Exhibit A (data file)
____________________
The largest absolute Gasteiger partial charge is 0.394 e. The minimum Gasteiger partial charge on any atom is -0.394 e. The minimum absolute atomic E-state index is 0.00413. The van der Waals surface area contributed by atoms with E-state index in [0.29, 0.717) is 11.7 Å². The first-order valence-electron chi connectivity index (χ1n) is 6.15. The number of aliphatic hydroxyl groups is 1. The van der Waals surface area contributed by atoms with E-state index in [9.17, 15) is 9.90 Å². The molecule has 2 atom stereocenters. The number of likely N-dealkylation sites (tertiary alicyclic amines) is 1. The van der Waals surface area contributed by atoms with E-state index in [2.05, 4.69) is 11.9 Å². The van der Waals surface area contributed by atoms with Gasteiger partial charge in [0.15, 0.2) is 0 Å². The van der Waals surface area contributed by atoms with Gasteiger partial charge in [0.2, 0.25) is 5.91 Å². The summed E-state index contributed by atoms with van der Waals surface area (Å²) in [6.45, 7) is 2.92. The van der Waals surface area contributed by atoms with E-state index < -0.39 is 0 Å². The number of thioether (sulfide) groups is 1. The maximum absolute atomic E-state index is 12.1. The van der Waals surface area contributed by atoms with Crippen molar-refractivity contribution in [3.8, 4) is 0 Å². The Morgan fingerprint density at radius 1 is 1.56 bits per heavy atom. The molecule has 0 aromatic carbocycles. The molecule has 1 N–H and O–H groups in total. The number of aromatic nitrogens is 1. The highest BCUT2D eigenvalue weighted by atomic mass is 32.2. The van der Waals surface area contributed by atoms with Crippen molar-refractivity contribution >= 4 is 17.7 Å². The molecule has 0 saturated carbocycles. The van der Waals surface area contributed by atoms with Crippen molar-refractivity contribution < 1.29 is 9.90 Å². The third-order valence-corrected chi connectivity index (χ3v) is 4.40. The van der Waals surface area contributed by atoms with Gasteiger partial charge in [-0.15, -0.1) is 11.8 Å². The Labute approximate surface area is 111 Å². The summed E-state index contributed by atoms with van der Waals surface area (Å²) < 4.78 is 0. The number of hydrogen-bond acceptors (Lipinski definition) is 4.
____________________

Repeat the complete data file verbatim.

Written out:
The largest absolute Gasteiger partial charge is 0.394 e. The minimum Gasteiger partial charge on any atom is -0.394 e. The minimum absolute atomic E-state index is 0.00413. The van der Waals surface area contributed by atoms with E-state index in [0.29, 0.717) is 11.7 Å². The first-order valence-electron chi connectivity index (χ1n) is 6.15. The number of aliphatic hydroxyl groups is 1. The van der Waals surface area contributed by atoms with E-state index in [9.17, 15) is 9.90 Å². The molecule has 2 atom stereocenters. The number of likely N-dealkylation sites (tertiary alicyclic amines) is 1. The van der Waals surface area contributed by atoms with E-state index in [2.05, 4.69) is 11.9 Å². The van der Waals surface area contributed by atoms with Gasteiger partial charge in [0.15, 0.2) is 0 Å². The van der Waals surface area contributed by atoms with Gasteiger partial charge in [0.2, 0.25) is 5.91 Å². The summed E-state index contributed by atoms with van der Waals surface area (Å²) in [6.45, 7) is 2.92. The van der Waals surface area contributed by atoms with E-state index < -0.39 is 0 Å². The number of thioether (sulfide) groups is 1. The maximum absolute atomic E-state index is 12.1. The van der Waals surface area contributed by atoms with Crippen molar-refractivity contribution in [3.8, 4) is 0 Å². The Morgan fingerprint density at radius 1 is 1.56 bits per heavy atom. The molecule has 0 aromatic carbocycles. The molecule has 1 N–H and O–H groups in total. The number of aromatic nitrogens is 1. The highest BCUT2D eigenvalue weighted by atomic mass is 32.2. The van der Waals surface area contributed by atoms with Crippen molar-refractivity contribution >= 4 is 17.7 Å². The molecule has 0 saturated carbocycles. The van der Waals surface area contributed by atoms with Crippen molar-refractivity contribution < 1.29 is 9.90 Å². The third-order valence-corrected chi connectivity index (χ3v) is 4.40. The van der Waals surface area contributed by atoms with Gasteiger partial charge in [-0.15, -0.1) is 11.8 Å². The Labute approximate surface area is 111 Å². The summed E-state index contributed by atoms with van der Waals surface area (Å²) < 4.78 is 0. The number of hydrogen-bond acceptors (Lipinski definition) is 4.